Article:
Ryan O'Connell on giving disabled people 'free rein to live their horny, sexy truth' on Queer as Folk

·8 min read

In the fourth episode of Peacock's reimagining of Queer as Folk, provocatively titled "F-- Disabled People", Julian (Ryan O'Connell) is feeling like the lone gay out at the sex party, biding his awkward time at the seafood tower (an interesting, if unsanitary, option for an orgy).

Julian, like O'Connell, has cerebral palsy, but it's not his disability that makes him feel left out. After all, this particular sex party is a "crip rave," catered especially to the disabled and the getting off of their rocks. The event is the brainchild of Marvin (Eric Graise), a mouthy paraplegic who refuses to be Julian's friend mostly because Marvin's a lot cooler than Julian could ever hope to be. Marvin encourages attendees of the crip rave to use the hashtag "#F---DisabledPeople," hence the title of the episode — which serves both as a directive and a commentary on what O'Connell refers to as the castration of disabled people.

"I can't remember what was the seed for a disabled sex party orgy moment," says O'Connell, who also serves as a writer and co-executive producer on QaF. "But I definitely think that showing hot, disabled sex was on the agenda." O'Connell co-wrote the episode with Alyssa Taylor in hopes of showing that "disabled people have agency" and to "showcase their wants and desires."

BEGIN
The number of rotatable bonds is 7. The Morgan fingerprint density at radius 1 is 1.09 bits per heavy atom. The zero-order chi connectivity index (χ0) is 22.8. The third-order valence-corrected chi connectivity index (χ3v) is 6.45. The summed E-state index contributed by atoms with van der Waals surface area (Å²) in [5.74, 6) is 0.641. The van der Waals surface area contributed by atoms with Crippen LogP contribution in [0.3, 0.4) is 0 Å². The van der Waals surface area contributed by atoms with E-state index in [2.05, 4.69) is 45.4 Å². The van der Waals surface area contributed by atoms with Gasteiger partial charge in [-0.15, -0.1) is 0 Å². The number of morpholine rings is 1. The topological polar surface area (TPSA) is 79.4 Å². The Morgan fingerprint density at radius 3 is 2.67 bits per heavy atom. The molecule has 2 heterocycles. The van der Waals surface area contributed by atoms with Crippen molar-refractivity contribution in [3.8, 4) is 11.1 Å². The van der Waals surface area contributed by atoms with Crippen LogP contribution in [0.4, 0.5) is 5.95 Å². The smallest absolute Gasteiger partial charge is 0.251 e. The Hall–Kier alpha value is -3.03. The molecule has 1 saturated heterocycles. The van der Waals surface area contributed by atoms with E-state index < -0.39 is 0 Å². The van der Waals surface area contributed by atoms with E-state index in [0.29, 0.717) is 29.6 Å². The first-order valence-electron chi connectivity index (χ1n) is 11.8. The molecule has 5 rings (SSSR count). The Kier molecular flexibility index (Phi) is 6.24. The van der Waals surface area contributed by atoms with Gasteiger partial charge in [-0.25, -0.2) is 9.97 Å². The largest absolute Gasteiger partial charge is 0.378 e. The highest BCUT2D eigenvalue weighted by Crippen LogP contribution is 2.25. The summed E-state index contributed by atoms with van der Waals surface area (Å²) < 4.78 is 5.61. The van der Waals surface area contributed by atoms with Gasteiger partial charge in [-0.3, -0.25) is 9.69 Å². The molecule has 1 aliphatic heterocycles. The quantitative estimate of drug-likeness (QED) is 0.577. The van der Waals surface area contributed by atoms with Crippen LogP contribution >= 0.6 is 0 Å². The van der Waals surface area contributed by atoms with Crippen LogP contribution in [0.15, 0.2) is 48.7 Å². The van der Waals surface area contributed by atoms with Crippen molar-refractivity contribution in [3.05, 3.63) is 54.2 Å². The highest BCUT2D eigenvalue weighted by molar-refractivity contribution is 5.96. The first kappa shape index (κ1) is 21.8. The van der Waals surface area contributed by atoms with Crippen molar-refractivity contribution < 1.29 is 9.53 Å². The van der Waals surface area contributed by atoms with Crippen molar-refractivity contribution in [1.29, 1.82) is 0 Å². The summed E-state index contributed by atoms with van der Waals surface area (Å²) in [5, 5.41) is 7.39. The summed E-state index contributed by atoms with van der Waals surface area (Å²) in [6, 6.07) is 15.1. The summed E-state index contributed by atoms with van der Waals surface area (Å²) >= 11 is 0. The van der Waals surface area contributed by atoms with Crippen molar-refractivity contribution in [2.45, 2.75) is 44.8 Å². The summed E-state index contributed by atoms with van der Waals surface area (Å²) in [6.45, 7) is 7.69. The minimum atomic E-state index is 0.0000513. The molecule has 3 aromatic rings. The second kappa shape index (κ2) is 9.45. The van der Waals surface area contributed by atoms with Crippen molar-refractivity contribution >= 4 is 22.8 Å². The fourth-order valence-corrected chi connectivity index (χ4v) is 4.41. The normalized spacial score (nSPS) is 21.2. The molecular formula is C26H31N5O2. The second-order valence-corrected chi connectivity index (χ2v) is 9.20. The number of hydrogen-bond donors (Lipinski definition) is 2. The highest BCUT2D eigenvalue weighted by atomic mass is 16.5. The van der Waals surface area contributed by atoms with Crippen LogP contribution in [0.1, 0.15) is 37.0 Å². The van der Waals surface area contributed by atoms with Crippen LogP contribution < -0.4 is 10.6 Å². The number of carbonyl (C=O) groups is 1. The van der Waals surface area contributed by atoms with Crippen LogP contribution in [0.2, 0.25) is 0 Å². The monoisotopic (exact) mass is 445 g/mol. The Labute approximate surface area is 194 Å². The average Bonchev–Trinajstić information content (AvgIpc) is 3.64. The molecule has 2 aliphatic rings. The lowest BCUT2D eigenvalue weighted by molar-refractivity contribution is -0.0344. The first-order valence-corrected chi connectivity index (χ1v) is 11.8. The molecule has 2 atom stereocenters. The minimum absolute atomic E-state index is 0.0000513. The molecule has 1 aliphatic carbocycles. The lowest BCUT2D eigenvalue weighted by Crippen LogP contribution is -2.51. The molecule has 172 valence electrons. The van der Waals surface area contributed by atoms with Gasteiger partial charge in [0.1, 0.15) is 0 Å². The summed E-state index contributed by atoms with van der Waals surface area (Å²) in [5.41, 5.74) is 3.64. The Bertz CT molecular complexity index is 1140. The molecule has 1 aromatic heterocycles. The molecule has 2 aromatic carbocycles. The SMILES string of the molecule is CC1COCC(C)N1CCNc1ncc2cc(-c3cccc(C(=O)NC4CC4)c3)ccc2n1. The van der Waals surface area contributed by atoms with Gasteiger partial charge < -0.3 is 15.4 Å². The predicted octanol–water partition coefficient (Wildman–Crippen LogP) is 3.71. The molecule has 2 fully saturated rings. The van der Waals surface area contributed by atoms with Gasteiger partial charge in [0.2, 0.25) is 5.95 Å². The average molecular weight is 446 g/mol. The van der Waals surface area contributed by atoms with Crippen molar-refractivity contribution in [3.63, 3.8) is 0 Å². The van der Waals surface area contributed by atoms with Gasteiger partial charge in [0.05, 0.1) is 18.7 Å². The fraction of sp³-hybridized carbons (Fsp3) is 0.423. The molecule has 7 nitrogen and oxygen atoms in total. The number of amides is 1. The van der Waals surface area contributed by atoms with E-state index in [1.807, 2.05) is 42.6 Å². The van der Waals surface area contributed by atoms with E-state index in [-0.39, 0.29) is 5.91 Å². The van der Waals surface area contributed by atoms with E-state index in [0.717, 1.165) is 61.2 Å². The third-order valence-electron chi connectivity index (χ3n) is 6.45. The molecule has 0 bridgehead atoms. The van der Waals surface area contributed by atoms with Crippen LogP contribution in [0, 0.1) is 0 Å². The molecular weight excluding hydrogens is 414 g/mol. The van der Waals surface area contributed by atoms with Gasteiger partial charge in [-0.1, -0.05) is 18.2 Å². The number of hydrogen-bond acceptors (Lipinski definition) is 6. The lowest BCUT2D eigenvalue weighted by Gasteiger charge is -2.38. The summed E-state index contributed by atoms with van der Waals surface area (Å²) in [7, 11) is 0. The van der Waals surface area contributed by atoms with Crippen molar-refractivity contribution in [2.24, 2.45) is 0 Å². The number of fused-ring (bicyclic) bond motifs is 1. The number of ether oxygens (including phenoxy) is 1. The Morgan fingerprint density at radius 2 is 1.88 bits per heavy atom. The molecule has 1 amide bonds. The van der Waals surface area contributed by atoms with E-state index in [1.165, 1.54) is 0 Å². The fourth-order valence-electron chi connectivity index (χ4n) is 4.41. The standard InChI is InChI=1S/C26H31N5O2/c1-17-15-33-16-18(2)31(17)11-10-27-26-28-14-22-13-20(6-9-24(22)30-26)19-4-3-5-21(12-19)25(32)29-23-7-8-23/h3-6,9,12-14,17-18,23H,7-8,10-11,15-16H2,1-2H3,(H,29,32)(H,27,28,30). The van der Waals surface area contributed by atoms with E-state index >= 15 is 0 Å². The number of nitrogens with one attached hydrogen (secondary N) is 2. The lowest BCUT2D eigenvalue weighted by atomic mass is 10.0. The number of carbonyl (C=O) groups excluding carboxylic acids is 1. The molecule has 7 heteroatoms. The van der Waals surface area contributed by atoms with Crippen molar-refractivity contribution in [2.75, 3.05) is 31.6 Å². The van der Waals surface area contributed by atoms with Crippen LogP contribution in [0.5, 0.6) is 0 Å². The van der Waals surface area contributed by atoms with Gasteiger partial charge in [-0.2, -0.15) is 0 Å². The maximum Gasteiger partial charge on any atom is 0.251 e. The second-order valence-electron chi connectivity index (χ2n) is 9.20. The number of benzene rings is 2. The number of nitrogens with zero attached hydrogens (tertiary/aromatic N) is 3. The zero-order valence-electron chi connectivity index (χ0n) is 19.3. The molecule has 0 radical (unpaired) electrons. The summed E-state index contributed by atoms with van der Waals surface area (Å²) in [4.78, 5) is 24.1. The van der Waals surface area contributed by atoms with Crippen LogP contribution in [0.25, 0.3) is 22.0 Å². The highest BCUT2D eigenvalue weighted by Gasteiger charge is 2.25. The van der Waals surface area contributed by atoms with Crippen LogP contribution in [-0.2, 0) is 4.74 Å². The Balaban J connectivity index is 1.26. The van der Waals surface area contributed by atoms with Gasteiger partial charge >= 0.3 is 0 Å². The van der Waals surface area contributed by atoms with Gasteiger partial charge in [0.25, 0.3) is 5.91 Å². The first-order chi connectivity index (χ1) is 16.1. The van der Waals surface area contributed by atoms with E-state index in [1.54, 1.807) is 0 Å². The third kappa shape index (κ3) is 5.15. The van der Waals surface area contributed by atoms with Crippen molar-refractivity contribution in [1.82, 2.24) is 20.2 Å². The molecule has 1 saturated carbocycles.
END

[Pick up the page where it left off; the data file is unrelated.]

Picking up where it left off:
"I feel like society castrates disabled people at birth," he says. "And I feel like for me, my whole life has just been me searching for my dick and putting it back on. And so I just feel like it was a really great opportunity to show disabled people in a new, very horny light."

But for Julian, that light can be a little blinding, until he meets a very handsome stranger played by deaf model Nyle DiMarco, who brings him out of his shell... and away from all that questionable shellfish.

EW chatted with O'Connell about depicting disabled people as sexual beings, having fake sex with Nyle DiMarco, and his dream of playing a bitchy gay assistant in a bad rom-com.

QUEER AS FOLK
QUEER AS FOLK

Alyssa Moran/Peacock

ENTERTAINMENT WEEKLY: So what was the hardest part of the episode for you in writing it and also in being in it?